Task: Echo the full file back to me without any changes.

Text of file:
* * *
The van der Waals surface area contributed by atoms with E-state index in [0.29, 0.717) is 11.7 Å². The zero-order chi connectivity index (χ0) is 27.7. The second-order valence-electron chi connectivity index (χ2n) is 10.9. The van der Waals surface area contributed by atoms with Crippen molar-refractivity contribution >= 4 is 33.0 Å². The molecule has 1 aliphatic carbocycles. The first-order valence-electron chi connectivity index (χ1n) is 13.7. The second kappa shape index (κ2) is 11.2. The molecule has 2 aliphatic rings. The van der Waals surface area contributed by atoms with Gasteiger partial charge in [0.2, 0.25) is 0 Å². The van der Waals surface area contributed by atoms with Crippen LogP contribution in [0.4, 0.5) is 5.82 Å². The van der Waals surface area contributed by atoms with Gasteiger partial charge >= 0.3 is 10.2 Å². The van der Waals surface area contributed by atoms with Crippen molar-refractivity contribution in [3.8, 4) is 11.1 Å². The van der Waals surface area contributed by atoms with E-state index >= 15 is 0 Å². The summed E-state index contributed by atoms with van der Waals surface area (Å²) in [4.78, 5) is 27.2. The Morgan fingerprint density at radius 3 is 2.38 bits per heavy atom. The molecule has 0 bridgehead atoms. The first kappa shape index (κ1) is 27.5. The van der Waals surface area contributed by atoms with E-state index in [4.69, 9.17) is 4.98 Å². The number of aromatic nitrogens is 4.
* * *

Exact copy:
The van der Waals surface area contributed by atoms with E-state index in [0.29, 0.717) is 11.7 Å². The zero-order chi connectivity index (χ0) is 27.7. The second-order valence-electron chi connectivity index (χ2n) is 10.9. The van der Waals surface area contributed by atoms with Crippen molar-refractivity contribution >= 4 is 33.0 Å². The molecule has 1 aliphatic carbocycles. The first-order valence-electron chi connectivity index (χ1n) is 13.7. The second kappa shape index (κ2) is 11.2. The molecule has 2 aliphatic rings. The van der Waals surface area contributed by atoms with Gasteiger partial charge in [0.2, 0.25) is 0 Å². The van der Waals surface area contributed by atoms with Crippen LogP contribution in [0.4, 0.5) is 5.82 Å². The van der Waals surface area contributed by atoms with Gasteiger partial charge >= 0.3 is 10.2 Å². The van der Waals surface area contributed by atoms with Crippen molar-refractivity contribution in [3.8, 4) is 11.1 Å². The van der Waals surface area contributed by atoms with E-state index >= 15 is 0 Å². The summed E-state index contributed by atoms with van der Waals surface area (Å²) in [4.78, 5) is 27.2. The Morgan fingerprint density at radius 3 is 2.38 bits per heavy atom. The molecule has 0 bridgehead atoms. The first kappa shape index (κ1) is 27.5. The van der Waals surface area contributed by atoms with E-state index in [4.69, 9.17) is 4.98 Å². The number of aromatic nitrogens is 4.